Read what some of the leading reviewers said about some of David’s designs!

the amount of low bass energy this speaker can produce is astounding..

is up there with the established big boys, ATC, Genelec, PMC and the rest..

Hugh Robjohns optional, I would suggest imperative extra is on site analysis and alignment of the system..

the results were most impressive, exhibiting delicacy and presence conveying the subtle detail..that few boxed loudspeakers can equal

Ivor Humphreys

"there was absolutely no hint of either compression or distortion, just limitless power coupled with lightning speed"

David Allcock

Other Links

Peter Mapp article and others, Look here.

All the loudspeakers in the Sound Right range, either our own designs or recommended DML Panels are fully scalable and modular. This enables the user or installer to create systems appropriate for a diverse range of applications.


The ability to modify and direct dispersion makes all our equipment adaptable to virtually any venue which may include conference, church, theatre, studio through to high end domestic systems.


Shown left are the Twins in a vertical array. This is a monopole arrangement which provides broad horizontal dispersion and narrower vertical dispersion.

This may be a good choice in reverberant spaces where it is beneficial to reduce reflections off ceilings and floors.


Connecting the four as a group in series/parallel maintains an 8 ohm load but increases continuous power handling to 400 watts. This configuration is capable of 120dB/watt/metre whilst maintaining linear coil travel.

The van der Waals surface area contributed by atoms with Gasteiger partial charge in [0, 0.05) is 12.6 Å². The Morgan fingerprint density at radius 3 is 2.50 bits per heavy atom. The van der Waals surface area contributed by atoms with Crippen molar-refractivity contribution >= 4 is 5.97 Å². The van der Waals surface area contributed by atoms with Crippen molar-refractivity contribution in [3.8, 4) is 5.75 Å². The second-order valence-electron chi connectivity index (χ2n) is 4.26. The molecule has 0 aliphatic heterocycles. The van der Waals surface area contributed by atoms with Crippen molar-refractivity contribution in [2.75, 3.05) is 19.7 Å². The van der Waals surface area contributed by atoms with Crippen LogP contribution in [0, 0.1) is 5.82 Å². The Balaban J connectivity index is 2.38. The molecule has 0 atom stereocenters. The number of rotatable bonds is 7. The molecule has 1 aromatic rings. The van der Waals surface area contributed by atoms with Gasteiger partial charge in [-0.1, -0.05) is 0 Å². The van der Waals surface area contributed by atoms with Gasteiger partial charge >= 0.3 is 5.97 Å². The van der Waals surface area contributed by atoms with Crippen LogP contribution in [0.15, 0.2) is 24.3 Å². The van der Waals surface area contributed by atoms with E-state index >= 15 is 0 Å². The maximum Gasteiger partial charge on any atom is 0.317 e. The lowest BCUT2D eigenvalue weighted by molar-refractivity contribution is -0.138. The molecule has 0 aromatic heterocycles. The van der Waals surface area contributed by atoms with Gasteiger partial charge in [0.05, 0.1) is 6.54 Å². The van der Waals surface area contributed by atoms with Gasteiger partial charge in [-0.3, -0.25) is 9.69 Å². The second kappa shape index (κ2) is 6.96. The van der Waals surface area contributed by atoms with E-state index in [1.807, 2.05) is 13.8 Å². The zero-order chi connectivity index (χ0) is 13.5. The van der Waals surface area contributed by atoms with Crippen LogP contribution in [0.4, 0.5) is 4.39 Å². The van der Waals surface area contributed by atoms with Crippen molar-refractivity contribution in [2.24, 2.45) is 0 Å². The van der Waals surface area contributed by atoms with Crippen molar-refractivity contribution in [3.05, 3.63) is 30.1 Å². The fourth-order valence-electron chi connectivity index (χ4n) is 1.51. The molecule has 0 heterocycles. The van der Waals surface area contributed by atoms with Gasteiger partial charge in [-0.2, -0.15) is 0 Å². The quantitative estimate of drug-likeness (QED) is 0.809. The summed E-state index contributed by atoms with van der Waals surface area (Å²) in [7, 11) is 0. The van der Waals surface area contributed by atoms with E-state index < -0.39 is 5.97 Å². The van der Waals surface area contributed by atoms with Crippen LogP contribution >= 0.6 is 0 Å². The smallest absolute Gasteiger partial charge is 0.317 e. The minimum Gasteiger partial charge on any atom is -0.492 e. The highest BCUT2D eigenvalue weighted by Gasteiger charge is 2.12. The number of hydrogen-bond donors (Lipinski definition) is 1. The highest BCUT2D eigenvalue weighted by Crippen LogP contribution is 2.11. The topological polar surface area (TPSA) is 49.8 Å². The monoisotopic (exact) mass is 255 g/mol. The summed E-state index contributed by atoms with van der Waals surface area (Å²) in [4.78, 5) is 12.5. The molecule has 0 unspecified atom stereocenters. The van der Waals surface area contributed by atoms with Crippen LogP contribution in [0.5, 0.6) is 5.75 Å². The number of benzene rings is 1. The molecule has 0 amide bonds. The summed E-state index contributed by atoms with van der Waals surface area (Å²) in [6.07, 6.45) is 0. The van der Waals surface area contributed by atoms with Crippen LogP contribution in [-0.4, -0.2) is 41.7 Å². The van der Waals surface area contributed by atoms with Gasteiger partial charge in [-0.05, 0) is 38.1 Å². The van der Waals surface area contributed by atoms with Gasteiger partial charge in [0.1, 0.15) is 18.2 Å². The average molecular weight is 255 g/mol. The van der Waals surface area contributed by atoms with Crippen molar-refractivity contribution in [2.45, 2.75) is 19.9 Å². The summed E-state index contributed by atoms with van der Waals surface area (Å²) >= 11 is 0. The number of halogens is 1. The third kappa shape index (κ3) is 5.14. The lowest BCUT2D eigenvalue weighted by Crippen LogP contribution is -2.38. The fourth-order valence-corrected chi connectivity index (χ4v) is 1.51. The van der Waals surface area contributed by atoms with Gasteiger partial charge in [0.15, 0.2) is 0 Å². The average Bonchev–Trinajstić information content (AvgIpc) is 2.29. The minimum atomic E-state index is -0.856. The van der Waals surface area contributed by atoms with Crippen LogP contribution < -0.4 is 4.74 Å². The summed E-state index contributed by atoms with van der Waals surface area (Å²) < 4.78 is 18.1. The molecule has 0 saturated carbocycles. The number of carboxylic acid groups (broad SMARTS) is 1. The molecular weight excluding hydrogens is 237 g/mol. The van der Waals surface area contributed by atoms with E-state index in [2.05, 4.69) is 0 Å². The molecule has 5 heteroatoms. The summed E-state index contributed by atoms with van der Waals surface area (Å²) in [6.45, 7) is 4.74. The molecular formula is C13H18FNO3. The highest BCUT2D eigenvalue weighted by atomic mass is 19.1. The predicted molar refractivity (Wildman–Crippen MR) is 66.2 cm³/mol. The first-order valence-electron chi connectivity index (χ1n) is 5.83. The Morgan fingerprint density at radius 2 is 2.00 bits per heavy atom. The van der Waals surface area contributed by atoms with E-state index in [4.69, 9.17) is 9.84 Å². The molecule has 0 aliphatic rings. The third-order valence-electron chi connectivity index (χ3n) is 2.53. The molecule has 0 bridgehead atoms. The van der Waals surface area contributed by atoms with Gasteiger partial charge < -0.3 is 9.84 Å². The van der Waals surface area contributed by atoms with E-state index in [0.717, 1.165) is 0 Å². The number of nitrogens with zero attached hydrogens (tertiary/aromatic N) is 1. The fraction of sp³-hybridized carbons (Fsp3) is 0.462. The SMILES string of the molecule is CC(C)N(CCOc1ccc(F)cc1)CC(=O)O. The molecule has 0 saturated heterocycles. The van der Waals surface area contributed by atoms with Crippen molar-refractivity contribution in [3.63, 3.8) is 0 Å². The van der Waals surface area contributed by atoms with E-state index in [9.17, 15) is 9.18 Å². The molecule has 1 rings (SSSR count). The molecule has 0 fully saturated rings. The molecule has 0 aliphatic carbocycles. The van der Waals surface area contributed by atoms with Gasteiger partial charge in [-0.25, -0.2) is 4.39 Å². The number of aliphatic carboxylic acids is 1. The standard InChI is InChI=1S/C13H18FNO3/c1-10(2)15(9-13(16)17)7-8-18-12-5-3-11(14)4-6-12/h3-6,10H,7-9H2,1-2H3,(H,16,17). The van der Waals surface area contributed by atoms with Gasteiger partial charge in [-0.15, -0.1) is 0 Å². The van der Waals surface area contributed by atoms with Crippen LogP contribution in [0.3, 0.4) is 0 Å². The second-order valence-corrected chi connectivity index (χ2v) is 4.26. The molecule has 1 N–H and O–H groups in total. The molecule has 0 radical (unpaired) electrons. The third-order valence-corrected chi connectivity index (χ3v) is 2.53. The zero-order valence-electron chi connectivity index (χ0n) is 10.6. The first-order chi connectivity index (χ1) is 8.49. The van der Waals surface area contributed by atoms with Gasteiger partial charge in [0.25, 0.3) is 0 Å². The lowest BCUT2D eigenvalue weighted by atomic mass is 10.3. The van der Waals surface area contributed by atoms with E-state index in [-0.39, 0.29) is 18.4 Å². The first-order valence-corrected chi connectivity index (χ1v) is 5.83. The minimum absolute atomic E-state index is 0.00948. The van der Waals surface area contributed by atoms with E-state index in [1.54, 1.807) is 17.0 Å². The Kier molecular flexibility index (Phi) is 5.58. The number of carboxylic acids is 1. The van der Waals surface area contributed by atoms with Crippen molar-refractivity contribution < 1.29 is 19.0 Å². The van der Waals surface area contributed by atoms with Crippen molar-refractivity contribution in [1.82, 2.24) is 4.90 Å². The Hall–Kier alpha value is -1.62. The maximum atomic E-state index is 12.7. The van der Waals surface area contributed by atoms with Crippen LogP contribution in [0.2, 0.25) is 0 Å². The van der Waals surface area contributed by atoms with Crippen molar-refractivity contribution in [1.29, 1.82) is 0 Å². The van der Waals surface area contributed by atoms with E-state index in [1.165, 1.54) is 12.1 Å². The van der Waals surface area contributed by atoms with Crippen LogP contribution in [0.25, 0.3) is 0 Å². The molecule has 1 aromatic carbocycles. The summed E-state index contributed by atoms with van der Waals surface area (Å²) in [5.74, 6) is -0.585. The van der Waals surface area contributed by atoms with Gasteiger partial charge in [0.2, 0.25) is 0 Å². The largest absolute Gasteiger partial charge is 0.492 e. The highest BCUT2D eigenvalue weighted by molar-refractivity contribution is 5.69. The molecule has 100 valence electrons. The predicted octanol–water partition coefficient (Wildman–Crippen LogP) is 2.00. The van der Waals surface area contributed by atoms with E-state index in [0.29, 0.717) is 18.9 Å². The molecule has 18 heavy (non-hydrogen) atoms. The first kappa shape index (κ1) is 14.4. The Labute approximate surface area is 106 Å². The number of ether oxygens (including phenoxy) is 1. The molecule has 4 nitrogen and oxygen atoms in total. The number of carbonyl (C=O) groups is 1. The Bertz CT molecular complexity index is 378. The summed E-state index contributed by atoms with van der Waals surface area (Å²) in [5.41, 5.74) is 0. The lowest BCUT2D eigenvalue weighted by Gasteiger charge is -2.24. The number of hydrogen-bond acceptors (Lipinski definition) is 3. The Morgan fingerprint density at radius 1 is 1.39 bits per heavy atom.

Mutual driver loading should drop the f3 to around 35Hz and its highest frequency in this configuration with all four receiving the same input signal should be no greater than 160Hz.


To avoid response anomalies caused by lobing due to the distance between the drivers, a staggered crossover configuration may be implemented to extend the frequency response of these stacks (See Dipolar Array Section!).


With secure rigging the array can be flown enabling angled cabinets for a curved array and “gain shading” may be applied where different levels may be set to individual cabinets, usually more to the top one or pair to account for near and far audience distances. Separate power amps required and measured set up essential.


The flown array may apply to the cardioid stacks as well shown on the following pages.

A variation to modify dispersion is shown right.

This arrangement of front facing but horizontally staggered drivers will have reduced horizontal dispersion when compared to the in line vertical array version.


Configuring as a Dipolar Array

The vertical stack can be configured to achieve of dipolar array. These include tight vertical dispersion and dipolar response pattern whist minimising lobing.


Just stacking drivers causes response anomalies due to their physical spacing as frequencies rise but when configured correctly will provide superb vertical dispersion control. To avoid lobing and response anomalies the upper and lower cabinet need to be crossed over no higher than 160Hz and the middle two cabinets may extend to around 450Hz.


This will provide an optimum smooth and controlled narrow vertical response the purpose of which is to reduce many of the problems associated with floor and ceiling reflections. The preferred crossover types with their zero degree polar tilt at crossover are the Linkwitz Riley filters. Active crossovers and EQ (either DSP or analogue) offer all the usual benefits over passive methods and at these low frequencies are mandatory!


Delays between Wide Boy subs, Twins stacks and DML panels to “re-align” their acoustic centres will be required if the different loudspeaker sections are displaced from each other which is likely to be the case in most venues.


DSP will definitely be required!!


It may be noted that a system of Wide Boys, 4 x Twins and stacked DML panels are sensitivity matched at around 95dB/watt/metre each.